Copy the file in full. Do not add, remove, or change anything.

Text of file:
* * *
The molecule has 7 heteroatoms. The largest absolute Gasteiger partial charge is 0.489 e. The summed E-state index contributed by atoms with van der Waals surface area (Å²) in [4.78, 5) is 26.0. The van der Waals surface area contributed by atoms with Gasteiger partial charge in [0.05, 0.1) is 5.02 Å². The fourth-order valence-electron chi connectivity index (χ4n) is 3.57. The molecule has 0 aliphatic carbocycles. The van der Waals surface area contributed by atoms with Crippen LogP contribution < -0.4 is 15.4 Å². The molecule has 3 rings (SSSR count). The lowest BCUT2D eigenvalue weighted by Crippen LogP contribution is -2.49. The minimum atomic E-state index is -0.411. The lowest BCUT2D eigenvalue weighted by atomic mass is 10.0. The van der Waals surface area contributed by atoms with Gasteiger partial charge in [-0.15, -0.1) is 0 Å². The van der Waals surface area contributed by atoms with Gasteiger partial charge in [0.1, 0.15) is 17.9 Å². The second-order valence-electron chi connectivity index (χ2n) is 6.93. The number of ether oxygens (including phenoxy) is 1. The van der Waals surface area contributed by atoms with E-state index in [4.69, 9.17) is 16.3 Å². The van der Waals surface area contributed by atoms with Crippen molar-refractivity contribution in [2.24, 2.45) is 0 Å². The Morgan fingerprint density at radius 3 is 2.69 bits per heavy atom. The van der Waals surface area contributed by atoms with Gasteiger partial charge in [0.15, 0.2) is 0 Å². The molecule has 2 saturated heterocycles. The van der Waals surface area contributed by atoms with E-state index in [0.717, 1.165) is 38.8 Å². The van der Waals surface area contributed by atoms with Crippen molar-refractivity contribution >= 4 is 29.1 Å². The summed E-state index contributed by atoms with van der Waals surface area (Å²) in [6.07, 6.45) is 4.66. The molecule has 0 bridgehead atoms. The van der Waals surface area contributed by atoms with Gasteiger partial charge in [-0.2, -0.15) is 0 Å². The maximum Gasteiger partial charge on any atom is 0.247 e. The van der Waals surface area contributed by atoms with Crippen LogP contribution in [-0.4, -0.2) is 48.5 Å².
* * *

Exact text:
The molecule has 7 heteroatoms. The largest absolute Gasteiger partial charge is 0.489 e. The summed E-state index contributed by atoms with van der Waals surface area (Å²) in [4.78, 5) is 26.0. The van der Waals surface area contributed by atoms with Gasteiger partial charge in [0.05, 0.1) is 5.02 Å². The fourth-order valence-electron chi connectivity index (χ4n) is 3.57. The molecule has 0 aliphatic carbocycles. The van der Waals surface area contributed by atoms with Crippen LogP contribution < -0.4 is 15.4 Å². The molecule has 3 rings (SSSR count). The lowest BCUT2D eigenvalue weighted by Crippen LogP contribution is -2.49. The minimum atomic E-state index is -0.411. The lowest BCUT2D eigenvalue weighted by atomic mass is 10.0. The van der Waals surface area contributed by atoms with Gasteiger partial charge in [-0.15, -0.1) is 0 Å². The van der Waals surface area contributed by atoms with Gasteiger partial charge in [0.1, 0.15) is 17.9 Å². The second-order valence-electron chi connectivity index (χ2n) is 6.93. The number of ether oxygens (including phenoxy) is 1. The van der Waals surface area contributed by atoms with E-state index in [4.69, 9.17) is 16.3 Å². The van der Waals surface area contributed by atoms with Crippen molar-refractivity contribution in [2.24, 2.45) is 0 Å². The Morgan fingerprint density at radius 3 is 2.69 bits per heavy atom. The van der Waals surface area contributed by atoms with Gasteiger partial charge in [0.15, 0.2) is 0 Å². The molecule has 2 saturated heterocycles. The van der Waals surface area contributed by atoms with E-state index in [0.717, 1.165) is 38.8 Å². The van der Waals surface area contributed by atoms with Crippen molar-refractivity contribution >= 4 is 29.1 Å². The summed E-state index contributed by atoms with van der Waals surface area (Å²) in [6.07, 6.45) is 4.66. The molecule has 0 bridgehead atoms. The van der Waals surface area contributed by atoms with Gasteiger partial charge in [-0.2, -0.15) is 0 Å². The maximum Gasteiger partial charge on any atom is 0.247 e. The van der Waals surface area contributed by atoms with Crippen LogP contribution in [-0.4, -0.2) is 48.5 Å².